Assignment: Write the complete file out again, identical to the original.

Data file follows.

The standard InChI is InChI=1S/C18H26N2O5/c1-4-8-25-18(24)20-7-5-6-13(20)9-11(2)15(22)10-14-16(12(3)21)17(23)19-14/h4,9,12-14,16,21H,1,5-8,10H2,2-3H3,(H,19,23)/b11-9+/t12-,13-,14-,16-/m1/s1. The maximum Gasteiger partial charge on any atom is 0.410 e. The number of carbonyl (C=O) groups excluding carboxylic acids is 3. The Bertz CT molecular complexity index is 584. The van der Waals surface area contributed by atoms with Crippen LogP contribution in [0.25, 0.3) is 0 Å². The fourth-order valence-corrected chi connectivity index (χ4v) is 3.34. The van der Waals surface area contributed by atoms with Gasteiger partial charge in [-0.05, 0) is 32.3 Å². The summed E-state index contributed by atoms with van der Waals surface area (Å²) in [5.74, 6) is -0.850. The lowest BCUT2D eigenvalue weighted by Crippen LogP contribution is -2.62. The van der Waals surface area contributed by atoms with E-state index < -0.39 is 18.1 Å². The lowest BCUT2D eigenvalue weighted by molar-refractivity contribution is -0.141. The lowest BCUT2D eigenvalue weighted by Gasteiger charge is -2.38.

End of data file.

The standard InChI is InChI=1S/C18H26N2O5/c1-4-8-25-18(24)20-7-5-6-13(20)9-11(2)15(22)10-14-16(12(3)21)17(23)19-14/h4,9,12-14,16,21H,1,5-8,10H2,2-3H3,(H,19,23)/b11-9+/t12-,13-,14-,16-/m1/s1. The maximum Gasteiger partial charge on any atom is 0.410 e. The number of carbonyl (C=O) groups excluding carboxylic acids is 3. The Bertz CT molecular complexity index is 584. The van der Waals surface area contributed by atoms with Crippen LogP contribution in [0.25, 0.3) is 0 Å². The fourth-order valence-corrected chi connectivity index (χ4v) is 3.34. The van der Waals surface area contributed by atoms with Gasteiger partial charge in [-0.05, 0) is 32.3 Å². The summed E-state index contributed by atoms with van der Waals surface area (Å²) in [5.74, 6) is -0.850. The lowest BCUT2D eigenvalue weighted by Crippen LogP contribution is -2.62. The van der Waals surface area contributed by atoms with E-state index < -0.39 is 18.1 Å². The lowest BCUT2D eigenvalue weighted by molar-refractivity contribution is -0.141. The lowest BCUT2D eigenvalue weighted by Gasteiger charge is -2.38.